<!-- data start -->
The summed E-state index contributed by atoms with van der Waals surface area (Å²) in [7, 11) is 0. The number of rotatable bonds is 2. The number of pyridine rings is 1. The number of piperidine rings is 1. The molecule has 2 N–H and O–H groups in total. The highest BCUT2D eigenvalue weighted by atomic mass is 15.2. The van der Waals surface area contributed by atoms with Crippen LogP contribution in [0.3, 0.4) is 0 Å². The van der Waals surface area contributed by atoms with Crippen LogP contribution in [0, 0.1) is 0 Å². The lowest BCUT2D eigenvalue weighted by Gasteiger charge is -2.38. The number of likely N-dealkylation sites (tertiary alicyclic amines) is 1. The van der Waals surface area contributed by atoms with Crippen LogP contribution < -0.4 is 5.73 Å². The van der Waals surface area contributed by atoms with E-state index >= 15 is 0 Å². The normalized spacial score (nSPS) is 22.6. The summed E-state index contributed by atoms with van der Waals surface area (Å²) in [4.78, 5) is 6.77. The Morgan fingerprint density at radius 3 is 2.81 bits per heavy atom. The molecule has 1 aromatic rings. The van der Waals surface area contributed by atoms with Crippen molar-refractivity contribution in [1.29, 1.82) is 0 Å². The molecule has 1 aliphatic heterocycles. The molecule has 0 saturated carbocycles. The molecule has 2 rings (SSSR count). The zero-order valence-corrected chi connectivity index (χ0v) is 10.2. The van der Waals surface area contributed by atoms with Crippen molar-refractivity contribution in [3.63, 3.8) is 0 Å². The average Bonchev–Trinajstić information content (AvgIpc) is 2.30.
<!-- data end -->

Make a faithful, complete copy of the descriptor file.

The summed E-state index contributed by atoms with van der Waals surface area (Å²) in [7, 11) is 0. The number of rotatable bonds is 2. The number of pyridine rings is 1. The number of piperidine rings is 1. The molecule has 2 N–H and O–H groups in total. The highest BCUT2D eigenvalue weighted by atomic mass is 15.2. The van der Waals surface area contributed by atoms with Crippen LogP contribution in [0.3, 0.4) is 0 Å². The van der Waals surface area contributed by atoms with Crippen LogP contribution in [0, 0.1) is 0 Å². The lowest BCUT2D eigenvalue weighted by Gasteiger charge is -2.38. The number of likely N-dealkylation sites (tertiary alicyclic amines) is 1. The van der Waals surface area contributed by atoms with Crippen LogP contribution < -0.4 is 5.73 Å². The van der Waals surface area contributed by atoms with E-state index >= 15 is 0 Å². The normalized spacial score (nSPS) is 22.6. The summed E-state index contributed by atoms with van der Waals surface area (Å²) in [4.78, 5) is 6.77. The Morgan fingerprint density at radius 3 is 2.81 bits per heavy atom. The molecule has 1 aromatic rings. The van der Waals surface area contributed by atoms with Crippen molar-refractivity contribution in [1.29, 1.82) is 0 Å². The molecule has 1 aliphatic heterocycles. The molecule has 0 saturated carbocycles. The molecule has 2 rings (SSSR count). The zero-order valence-corrected chi connectivity index (χ0v) is 10.2. The van der Waals surface area contributed by atoms with Crippen molar-refractivity contribution in [3.63, 3.8) is 0 Å². The average Bonchev–Trinajstić information content (AvgIpc) is 2.30.